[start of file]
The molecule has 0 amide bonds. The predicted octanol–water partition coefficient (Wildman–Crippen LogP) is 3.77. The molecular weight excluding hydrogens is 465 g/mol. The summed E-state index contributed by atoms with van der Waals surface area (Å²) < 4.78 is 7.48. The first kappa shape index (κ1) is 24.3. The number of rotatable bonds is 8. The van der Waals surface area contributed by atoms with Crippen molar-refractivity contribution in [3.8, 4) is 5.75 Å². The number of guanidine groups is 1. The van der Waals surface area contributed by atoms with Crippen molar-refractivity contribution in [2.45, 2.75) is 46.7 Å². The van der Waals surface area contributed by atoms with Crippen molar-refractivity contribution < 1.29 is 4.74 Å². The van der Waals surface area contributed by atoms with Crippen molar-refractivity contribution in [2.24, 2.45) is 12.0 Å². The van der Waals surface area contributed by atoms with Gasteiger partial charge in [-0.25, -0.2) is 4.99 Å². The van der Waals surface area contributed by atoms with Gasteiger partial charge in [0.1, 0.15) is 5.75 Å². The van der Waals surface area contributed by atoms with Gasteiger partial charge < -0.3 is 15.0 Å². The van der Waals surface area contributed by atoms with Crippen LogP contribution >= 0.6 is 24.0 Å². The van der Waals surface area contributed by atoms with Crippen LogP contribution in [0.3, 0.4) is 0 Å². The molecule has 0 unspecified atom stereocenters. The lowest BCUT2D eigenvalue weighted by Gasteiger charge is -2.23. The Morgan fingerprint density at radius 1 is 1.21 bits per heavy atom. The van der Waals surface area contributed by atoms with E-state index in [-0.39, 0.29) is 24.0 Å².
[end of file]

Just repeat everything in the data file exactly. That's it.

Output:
The molecule has 0 amide bonds. The predicted octanol–water partition coefficient (Wildman–Crippen LogP) is 3.77. The molecular weight excluding hydrogens is 465 g/mol. The summed E-state index contributed by atoms with van der Waals surface area (Å²) < 4.78 is 7.48. The first kappa shape index (κ1) is 24.3. The number of rotatable bonds is 8. The van der Waals surface area contributed by atoms with Crippen molar-refractivity contribution in [3.8, 4) is 5.75 Å². The number of guanidine groups is 1. The van der Waals surface area contributed by atoms with Crippen molar-refractivity contribution in [2.45, 2.75) is 46.7 Å². The van der Waals surface area contributed by atoms with Crippen molar-refractivity contribution < 1.29 is 4.74 Å². The van der Waals surface area contributed by atoms with Crippen molar-refractivity contribution in [2.24, 2.45) is 12.0 Å². The van der Waals surface area contributed by atoms with Gasteiger partial charge in [-0.25, -0.2) is 4.99 Å². The van der Waals surface area contributed by atoms with Gasteiger partial charge in [0.1, 0.15) is 5.75 Å². The van der Waals surface area contributed by atoms with Gasteiger partial charge < -0.3 is 15.0 Å². The van der Waals surface area contributed by atoms with Crippen LogP contribution >= 0.6 is 24.0 Å². The van der Waals surface area contributed by atoms with Crippen LogP contribution in [0.3, 0.4) is 0 Å². The molecule has 0 unspecified atom stereocenters. The lowest BCUT2D eigenvalue weighted by Gasteiger charge is -2.23. The Morgan fingerprint density at radius 1 is 1.21 bits per heavy atom. The van der Waals surface area contributed by atoms with E-state index in [-0.39, 0.29) is 24.0 Å².